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Texas – 53
West Virginia – 63
ESPN Box Score
Overall Game Thoughts
Texas’ worst season in my lifetime is officially, thankfully, mercifully, undeniably over.
Two things first: 1) the shooting from this team was bad to the point of being inconquerable; 2) the lack of tangible offensive leadership never got better even to the point of being less than crushing.
Surprisingly enough, the press break wasn’t terrific, but it also wasn’t the reason Texas got beat. The Longhorns’ guards were able to protect the ball well enough to get into their half court sets.
The biggest issues, though, was that WVU was able to consistently take Texas out of their looks by trapping/high pressing off hedges.
This prompted a few different troubles: first, we saw Davis/Roach/Jones/Yancy struggle turning the corner (hey, at least they’re consistent); second, it even led to players retreating out to 30+ feet with some regularity meaning that if they were able to turn the corner, help defense had more than enough time to adjust; lastly, when Texas did finally get paint touches, they played with more anxiety than they did composure, throwing up wild shots at the rim that had very little chance of going in.
Then, when you extrapolate those problems within the already established issue that Texas’ guards simply can’t shoot given the circumstances (the Longhorns’ backcourt players combined to shoot 12/40 and 7/16 from the foul line), there just weren’t any answers, comparably to what we’ve all seen over this cluster**** of a year.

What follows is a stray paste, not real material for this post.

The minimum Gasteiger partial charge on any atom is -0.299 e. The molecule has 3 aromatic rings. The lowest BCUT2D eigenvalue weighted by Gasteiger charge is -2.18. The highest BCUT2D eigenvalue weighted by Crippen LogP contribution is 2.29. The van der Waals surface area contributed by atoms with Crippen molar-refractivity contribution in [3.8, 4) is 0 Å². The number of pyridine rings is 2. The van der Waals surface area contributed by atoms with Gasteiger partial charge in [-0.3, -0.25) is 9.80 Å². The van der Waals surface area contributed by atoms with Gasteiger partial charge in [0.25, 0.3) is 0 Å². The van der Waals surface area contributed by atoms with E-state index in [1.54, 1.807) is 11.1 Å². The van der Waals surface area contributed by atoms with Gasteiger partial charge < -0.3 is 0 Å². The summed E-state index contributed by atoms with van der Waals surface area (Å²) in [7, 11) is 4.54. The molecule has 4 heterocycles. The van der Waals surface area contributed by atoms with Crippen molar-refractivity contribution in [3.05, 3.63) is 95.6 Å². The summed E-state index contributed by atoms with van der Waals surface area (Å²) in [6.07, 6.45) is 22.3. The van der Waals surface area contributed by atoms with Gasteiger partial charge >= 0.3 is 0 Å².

When the Mountaineers hit their first five three point shots, there was a little voice that whispered “There’s no way we can handle WVU is they’re shooting well…”
And there wasn’t.
Things had to be perfect for Texas, defensively, and even then UT was going to have to get some good fortune from West Virginia missing some decent looks.
They didn’t and Texas’ weren’t able to slow down WVU’s own solid point guard.
It was too bad, too, because Texas, collectively, did a nice job of playing defense with their feet and using rotation to keep West Virginia’s secondary ball handlers out of the paint.
It also helped that James Banks had one of his best games of the season, defensively, which allowed Jarrett to roam around more and limited the need to play Shaq big minutes against a team whose style is just about worse case scenario for the Bahama big man.
There’s more to write, here, about the individuals and what they did/didn’t/can/can’t bring, but that’ll be left for a different day.
A Look at the Numbers:
West Virginia shot 42.6% (24-56) overall, 53.8% (7-13) from three and 50% (10-20) from the line.
Texas shot 35.1% (20-57) overall, 29.4% (5-17) from three and 42.1% (8-19) from the line.
West Virginia had more rebounds (42-39), more assists (15-11) and fewer turnovers (11-14).
Star of the Game: Andrew Jones
I’m excited to see what he can do as a true combo guard next year when he won’t have to worry about being a primary playmaker.
I think he’s going to combine with Coleman to make one hell of a backcourt duo.
Tonight was fine enough (13 points, 7 rebounds, 4 assists, 2 steals, 1 block), and nobody else played all that well, really (though Banks was as active as he’s shown all season), but I think Jones is on the verge of making something pretty special happen next year.
Here’s hoping that plays out like it looks like it will.
What’s an ending befitting of this team?
Was it this?
Could something else have been more appropriate?
What makes this season all the more frustrating is that the roster is dotted with players who probably can be difference makers at some point, but the makeup was so random and ill-fitting that it often looked like five guys who had no idea how to find their own confluence.
I wish it would have been a better year, but, as always, I’m so appreciative of the opportunity to share my passion for Texas basketball with you all.
This community makes the work fun.
Thank you, friends.